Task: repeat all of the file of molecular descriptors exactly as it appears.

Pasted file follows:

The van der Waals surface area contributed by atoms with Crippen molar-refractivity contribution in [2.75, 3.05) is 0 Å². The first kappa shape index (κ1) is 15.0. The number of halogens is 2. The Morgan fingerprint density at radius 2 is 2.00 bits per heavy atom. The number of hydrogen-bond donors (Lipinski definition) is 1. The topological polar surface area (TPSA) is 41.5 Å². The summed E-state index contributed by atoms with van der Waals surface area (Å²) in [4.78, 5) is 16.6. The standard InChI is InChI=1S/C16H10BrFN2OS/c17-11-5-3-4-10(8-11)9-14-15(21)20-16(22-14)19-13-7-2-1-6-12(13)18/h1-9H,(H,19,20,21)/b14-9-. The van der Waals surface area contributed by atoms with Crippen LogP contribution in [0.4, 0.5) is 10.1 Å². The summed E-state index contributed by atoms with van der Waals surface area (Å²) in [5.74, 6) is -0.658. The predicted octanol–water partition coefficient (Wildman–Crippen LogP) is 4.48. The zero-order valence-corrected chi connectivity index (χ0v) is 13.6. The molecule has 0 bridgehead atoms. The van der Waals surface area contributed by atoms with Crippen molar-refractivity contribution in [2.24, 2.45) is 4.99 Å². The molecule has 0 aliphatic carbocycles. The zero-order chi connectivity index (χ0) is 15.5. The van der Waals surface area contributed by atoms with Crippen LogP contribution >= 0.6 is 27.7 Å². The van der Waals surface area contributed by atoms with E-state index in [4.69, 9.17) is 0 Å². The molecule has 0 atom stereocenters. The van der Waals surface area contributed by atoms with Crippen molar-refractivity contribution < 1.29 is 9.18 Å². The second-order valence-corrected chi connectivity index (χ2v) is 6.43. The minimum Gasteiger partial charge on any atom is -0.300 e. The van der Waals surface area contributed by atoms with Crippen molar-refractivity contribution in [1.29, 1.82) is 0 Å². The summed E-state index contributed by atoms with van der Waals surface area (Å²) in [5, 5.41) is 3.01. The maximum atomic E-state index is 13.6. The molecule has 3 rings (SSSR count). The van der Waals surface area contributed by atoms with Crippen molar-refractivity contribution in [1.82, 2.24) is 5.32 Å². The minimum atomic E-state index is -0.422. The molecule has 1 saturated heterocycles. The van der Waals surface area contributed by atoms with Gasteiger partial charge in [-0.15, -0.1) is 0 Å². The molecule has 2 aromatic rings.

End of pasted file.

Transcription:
The van der Waals surface area contributed by atoms with Crippen molar-refractivity contribution in [2.75, 3.05) is 0 Å². The first kappa shape index (κ1) is 15.0. The number of halogens is 2. The Morgan fingerprint density at radius 2 is 2.00 bits per heavy atom. The number of hydrogen-bond donors (Lipinski definition) is 1. The topological polar surface area (TPSA) is 41.5 Å². The summed E-state index contributed by atoms with van der Waals surface area (Å²) in [4.78, 5) is 16.6. The standard InChI is InChI=1S/C16H10BrFN2OS/c17-11-5-3-4-10(8-11)9-14-15(21)20-16(22-14)19-13-7-2-1-6-12(13)18/h1-9H,(H,19,20,21)/b14-9-. The van der Waals surface area contributed by atoms with Crippen LogP contribution in [0.4, 0.5) is 10.1 Å². The summed E-state index contributed by atoms with van der Waals surface area (Å²) in [5.74, 6) is -0.658. The predicted octanol–water partition coefficient (Wildman–Crippen LogP) is 4.48. The zero-order valence-corrected chi connectivity index (χ0v) is 13.6. The molecule has 0 bridgehead atoms. The van der Waals surface area contributed by atoms with Crippen molar-refractivity contribution in [2.24, 2.45) is 4.99 Å². The molecule has 0 aliphatic carbocycles. The zero-order chi connectivity index (χ0) is 15.5. The van der Waals surface area contributed by atoms with Crippen LogP contribution >= 0.6 is 27.7 Å². The van der Waals surface area contributed by atoms with E-state index in [4.69, 9.17) is 0 Å². The molecule has 0 atom stereocenters. The van der Waals surface area contributed by atoms with Crippen molar-refractivity contribution < 1.29 is 9.18 Å². The second-order valence-corrected chi connectivity index (χ2v) is 6.43. The minimum Gasteiger partial charge on any atom is -0.300 e. The van der Waals surface area contributed by atoms with Crippen molar-refractivity contribution in [1.29, 1.82) is 0 Å². The summed E-state index contributed by atoms with van der Waals surface area (Å²) in [5, 5.41) is 3.01. The maximum atomic E-state index is 13.6. The molecule has 3 rings (SSSR count). The van der Waals surface area contributed by atoms with Crippen molar-refractivity contribution in [1.82, 2.24) is 5.32 Å². The minimum atomic E-state index is -0.422. The molecule has 1 saturated heterocycles. The van der Waals surface area contributed by atoms with Gasteiger partial charge in [-0.15, -0.1) is 0 Å². The molecule has 2 aromatic rings.